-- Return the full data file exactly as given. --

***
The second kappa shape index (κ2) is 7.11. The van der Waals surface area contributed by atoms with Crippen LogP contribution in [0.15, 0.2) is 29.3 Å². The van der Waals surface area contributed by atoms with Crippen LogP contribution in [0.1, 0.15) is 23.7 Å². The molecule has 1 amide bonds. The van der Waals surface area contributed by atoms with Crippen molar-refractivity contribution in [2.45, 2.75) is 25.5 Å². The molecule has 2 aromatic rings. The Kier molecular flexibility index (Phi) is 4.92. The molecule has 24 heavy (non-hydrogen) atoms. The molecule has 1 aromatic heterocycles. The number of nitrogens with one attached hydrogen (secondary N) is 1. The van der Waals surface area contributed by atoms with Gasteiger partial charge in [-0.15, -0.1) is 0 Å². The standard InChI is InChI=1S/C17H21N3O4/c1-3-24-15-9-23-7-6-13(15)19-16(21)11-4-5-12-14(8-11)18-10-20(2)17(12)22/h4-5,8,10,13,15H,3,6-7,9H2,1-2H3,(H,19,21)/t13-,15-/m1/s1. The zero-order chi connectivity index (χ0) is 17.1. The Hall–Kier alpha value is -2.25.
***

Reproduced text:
The second kappa shape index (κ2) is 7.11. The van der Waals surface area contributed by atoms with Crippen LogP contribution in [0.15, 0.2) is 29.3 Å². The van der Waals surface area contributed by atoms with Crippen LogP contribution in [0.1, 0.15) is 23.7 Å². The molecule has 1 amide bonds. The van der Waals surface area contributed by atoms with Crippen molar-refractivity contribution in [2.45, 2.75) is 25.5 Å². The molecule has 2 aromatic rings. The Kier molecular flexibility index (Phi) is 4.92. The molecule has 24 heavy (non-hydrogen) atoms. The molecule has 1 aromatic heterocycles. The number of nitrogens with one attached hydrogen (secondary N) is 1. The van der Waals surface area contributed by atoms with Gasteiger partial charge in [-0.15, -0.1) is 0 Å². The standard InChI is InChI=1S/C17H21N3O4/c1-3-24-15-9-23-7-6-13(15)19-16(21)11-4-5-12-14(8-11)18-10-20(2)17(12)22/h4-5,8,10,13,15H,3,6-7,9H2,1-2H3,(H,19,21)/t13-,15-/m1/s1. The zero-order chi connectivity index (χ0) is 17.1. The Hall–Kier alpha value is -2.25.